Three-dimensional voronoi partitioning is similar to 2D-voronoi diagrams. This command is an early release and thus extra caution is advised. Save your model before using this command. Due to the large memory footprint of this command, several memory conserving options have been added:

- Geometry can now be inserted as meshes or polyline boundaries, instead of just Polysurfaces.
- Solution canbe saved to a file, which results in a zero-memory footprint for the duration of the calculation

When you choose to save the solution to a file, the command will create a **.3dv file in a specified location. This file will be filled with the data while the command is still running. If the command is aborted, or heaven forbid crashes, the partial solution can still be inserted. The _Import3DVoronoiSolution command can be used to load **.3dv files. It also exposes several options, all of which I hope are straightforward.

Note that inserting many Polysurfaces is potentially a very memory intensive operation and your system simply might not be up to the task. To conserve as many bytes as possible the undo-buffer will be disabled while importing a 3D voronoi solution.

PixelGrids are tables consisting of rows and columns, the cells of which are assigned a value depending on how many points they contain. Cells with no points are omitted which means there is potentially a jagged border:

PixelGrids can be used to reduce a complex point collection in a linear fashion.

OcTree subdivision is the partitioning of space into discrete blocks where every box contains a number of points from the original pointcloud and all boxes together contain all points. Boxes are subdivided if they contain more than N points, or if they exceed a certain volume value or some other threshold:

There are several options available to control the method of subdivision:

- Sample Threshold » Whenever a box contains more than the sample threshold number of points it will subdivide into 8 smaller boxes. The default is 1, but higher numbers will reduce the computation time.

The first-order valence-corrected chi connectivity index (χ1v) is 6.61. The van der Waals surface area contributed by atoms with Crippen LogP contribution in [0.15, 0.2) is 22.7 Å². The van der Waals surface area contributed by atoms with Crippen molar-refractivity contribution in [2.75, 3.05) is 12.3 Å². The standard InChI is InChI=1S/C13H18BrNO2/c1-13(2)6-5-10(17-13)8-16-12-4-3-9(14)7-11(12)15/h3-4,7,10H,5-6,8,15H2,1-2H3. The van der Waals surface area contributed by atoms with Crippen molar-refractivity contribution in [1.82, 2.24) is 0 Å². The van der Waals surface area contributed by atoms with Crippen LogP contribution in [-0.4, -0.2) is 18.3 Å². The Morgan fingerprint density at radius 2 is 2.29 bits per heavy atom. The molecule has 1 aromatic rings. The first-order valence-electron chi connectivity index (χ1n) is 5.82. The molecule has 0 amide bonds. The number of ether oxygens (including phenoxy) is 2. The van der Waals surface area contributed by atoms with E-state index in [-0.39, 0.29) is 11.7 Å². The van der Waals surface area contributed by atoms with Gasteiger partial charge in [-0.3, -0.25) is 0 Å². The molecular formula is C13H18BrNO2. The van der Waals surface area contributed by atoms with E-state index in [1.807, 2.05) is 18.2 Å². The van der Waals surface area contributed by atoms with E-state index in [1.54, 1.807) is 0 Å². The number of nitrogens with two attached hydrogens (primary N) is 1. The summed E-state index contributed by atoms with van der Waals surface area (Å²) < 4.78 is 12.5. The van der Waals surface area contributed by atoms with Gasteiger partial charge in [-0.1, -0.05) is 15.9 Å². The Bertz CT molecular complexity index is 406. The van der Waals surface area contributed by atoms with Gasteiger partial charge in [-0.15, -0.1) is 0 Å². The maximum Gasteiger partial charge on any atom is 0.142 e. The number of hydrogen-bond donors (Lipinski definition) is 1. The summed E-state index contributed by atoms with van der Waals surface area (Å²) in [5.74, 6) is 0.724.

- Volume threshold » Whenever a box is larger than a certain amount of cubic units, it will subdivide into 8 smaller boxes. The default is not to use volume subdivision at all.

Depending on which threshold values are active there are two additional options:

- PreventSampleUnderrun » When this is active it will prevent boxes that are larger than 'Volume Threshold' from subdividing if they have fewer than 'Sample Threshold' points.
- PreventVolumeUnderrun » When this is active it will prevent boxes that contain more than 'Sample Threshold' points from subdividing if they are smaller than 'Volume threshold'.

OcTrees support Guides and the resulting boxes will be projected back onto the guide shape in order to reflect the internal subdivision scheme:

QuadTree subdivision is the partitioning of space into discrete rectangles where every rectangle contains a number of points from the original pointcloud and all boxes together contain all points. Rectangles are subdivided if they contain more than N points, or if they exceed a certain area value or some other threshold:

There are several options available to control the method of subdivision:

- Sample Threshold » Whenever a rectangle contains more than the sample threshold number of points it will subdivide into 4 smaller rectangles. The default is 1, but higher numbers will reduce the computation time.
- Area threshold » Whenever a rectangle is larger than a certain amount of square units, it will subdivide into 4 smaller rectangles. The default is not to use area subdivision at all.

Depending on which threshold values are active there are two additional options:

- PreventSampleUnderrun » When this is active it will prevent rectangles that are larger than 'Area Threshold' from subdividing if they have fewer than 'Sample Threshold' points.
- PreventAreaUnderrun » When this is active it will prevent rectangles that contain more than 'Sample Threshold' points from subdividing if they are smaller than 'Area threshold'.

Octrees and QuadTrees use the same shader routines:

- Random » Assign random colors to boxes.
- Volume » Assign colours based on a volume gradient (this one is meaningless for QuadTrees since all tree branches have zero-volume).
- Area » Assign colours based on an area gradient.
- Recursion » Assign colours based on subdivision depth.

QuadTrees support Guides and the resulting rectangles will be projected back onto the guide shape in order to reflect the internal subdivision scheme:

Connectivity networks are about point neighbours. They can be used to map to the nearest neighbours in a large cloud. At this point, networks are still 2D entities. Connections between points can be limited to a certain amount per point, or to a certain length of the connection or both.

Spanning circles and convex hulls are a way to encapsulate points. These commands do not offer any options at present. The results can be seen in the image below:

Convex hulls are minimum area convex polygons that contain all points in a set. A minimum area spanning circle is the smallest possible circle that contains all points. The Convex hull algorithm is guaranteed to be correct, spanning circle is not. The circle is sometimes slightly larger than the optimal solution.

labs/pointsetreconstruction.txt · Last modified: 2014/06/26 (external edit)